A Letter From My Future Self

A few weeks ago I wrote a letter to myself, from my future self.

I know, it sounds weird. And when I started, I felt kind of ridiculous. But it turned out to be an amazing, unique experience, unlike anything I’ve experienced before.

Before I started writing, I imagined the person I want to be in the future. The me who has achieved all my goals and is the product of all the things I’m trying to create in my life right now. She knows every pitfall and trial ahead of me. And she’s made it through all of them.

After my original hesitation and awkwardness, the words just started to flow. It felt like I had tapped into who I really am, at my core. And the advice I gave myself was exactly what I needed to hear.

A lot of emotion came up while I was writing this letter. I felt unconditional love and compassion for myself. I felt understanding and empathy. I felt wise beyond my current life experience.

When I was done writing, I went back and read it to myself. This time the emotions were somewhat different because I was now on the receiving end of this letter. I felt like I was getting advice from the person I trusted most in the entire world. Someone who loved me unconditionally and would never lead me astray. I felt deeply comforted and at peace.

So often, we worry about what everyone else thinks. We get advice from people who can’t truly know what we’re going through and what it feels like to be us. Even when it’s someone we’re really close to, they still can’t really know. Getting advice from my future self was a spiritual experience for me.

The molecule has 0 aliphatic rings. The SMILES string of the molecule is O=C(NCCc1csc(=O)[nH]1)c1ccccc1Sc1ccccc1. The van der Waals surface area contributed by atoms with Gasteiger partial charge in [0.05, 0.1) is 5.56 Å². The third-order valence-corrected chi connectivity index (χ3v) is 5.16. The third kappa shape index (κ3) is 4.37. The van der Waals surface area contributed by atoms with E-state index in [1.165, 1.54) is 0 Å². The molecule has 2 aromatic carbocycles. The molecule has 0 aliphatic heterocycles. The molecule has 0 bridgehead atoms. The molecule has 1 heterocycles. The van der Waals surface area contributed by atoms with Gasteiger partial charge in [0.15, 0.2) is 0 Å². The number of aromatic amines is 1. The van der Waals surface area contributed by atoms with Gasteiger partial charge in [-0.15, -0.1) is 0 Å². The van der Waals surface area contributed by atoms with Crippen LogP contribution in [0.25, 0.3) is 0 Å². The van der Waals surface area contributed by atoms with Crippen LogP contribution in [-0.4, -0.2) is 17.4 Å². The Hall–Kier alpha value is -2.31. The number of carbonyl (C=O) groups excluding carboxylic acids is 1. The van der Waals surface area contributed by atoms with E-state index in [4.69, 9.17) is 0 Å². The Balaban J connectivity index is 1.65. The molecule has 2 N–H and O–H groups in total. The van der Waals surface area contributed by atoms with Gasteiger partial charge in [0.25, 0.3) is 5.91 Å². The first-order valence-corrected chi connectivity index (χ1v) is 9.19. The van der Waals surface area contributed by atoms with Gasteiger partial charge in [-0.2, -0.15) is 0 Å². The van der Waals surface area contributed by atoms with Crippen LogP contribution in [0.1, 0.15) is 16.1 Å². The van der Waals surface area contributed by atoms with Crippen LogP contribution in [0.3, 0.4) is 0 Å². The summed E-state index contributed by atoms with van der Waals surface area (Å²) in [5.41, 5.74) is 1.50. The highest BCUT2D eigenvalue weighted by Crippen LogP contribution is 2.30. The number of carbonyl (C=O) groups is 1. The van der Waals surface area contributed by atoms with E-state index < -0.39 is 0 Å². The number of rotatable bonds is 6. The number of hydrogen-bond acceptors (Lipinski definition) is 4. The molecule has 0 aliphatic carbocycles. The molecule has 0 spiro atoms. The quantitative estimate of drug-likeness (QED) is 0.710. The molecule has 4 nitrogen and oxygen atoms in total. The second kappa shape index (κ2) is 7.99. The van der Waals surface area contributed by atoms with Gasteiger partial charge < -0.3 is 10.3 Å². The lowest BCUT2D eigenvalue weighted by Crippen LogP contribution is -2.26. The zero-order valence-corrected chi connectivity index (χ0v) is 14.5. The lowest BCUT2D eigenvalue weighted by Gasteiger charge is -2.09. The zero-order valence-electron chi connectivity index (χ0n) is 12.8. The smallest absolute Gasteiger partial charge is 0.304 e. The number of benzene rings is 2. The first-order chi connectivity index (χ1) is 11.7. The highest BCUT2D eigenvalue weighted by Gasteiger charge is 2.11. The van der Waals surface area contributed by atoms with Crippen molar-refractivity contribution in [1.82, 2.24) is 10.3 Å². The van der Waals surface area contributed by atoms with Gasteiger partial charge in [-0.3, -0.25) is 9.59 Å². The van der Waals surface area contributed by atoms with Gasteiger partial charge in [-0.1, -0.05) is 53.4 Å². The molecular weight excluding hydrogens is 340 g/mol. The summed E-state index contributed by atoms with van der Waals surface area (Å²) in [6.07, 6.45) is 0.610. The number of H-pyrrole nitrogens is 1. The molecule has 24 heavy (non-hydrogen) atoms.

The other thing I found incredibly fascinating was what I chose to give myself advice about, the things I mentioned specifically. It clarified what things are the most important to me, and what things don’t really matter that much. Too often we spend all of our energy on things that just don’t matter.

My older boys spend all their free time playing video games. The youngest doesn’t have the same love and wants them to stop and play with him instead. They usually don’t. But sometimes I’ll say “what if he died in a car accident tomorrow? How would you feel about your choice to play video games instead of playing with him?”

All of us do this. It might not be as obvious. And it might be on things we deem more worthy of our time than video games. And yet… are they really that important?

I challenge you to try this. It was a life-changing experience for me. And it’s an experience I plan to repeat as I go through the trials of life. I will always turn to God first. But from now on, I think I’ll turn to me second.

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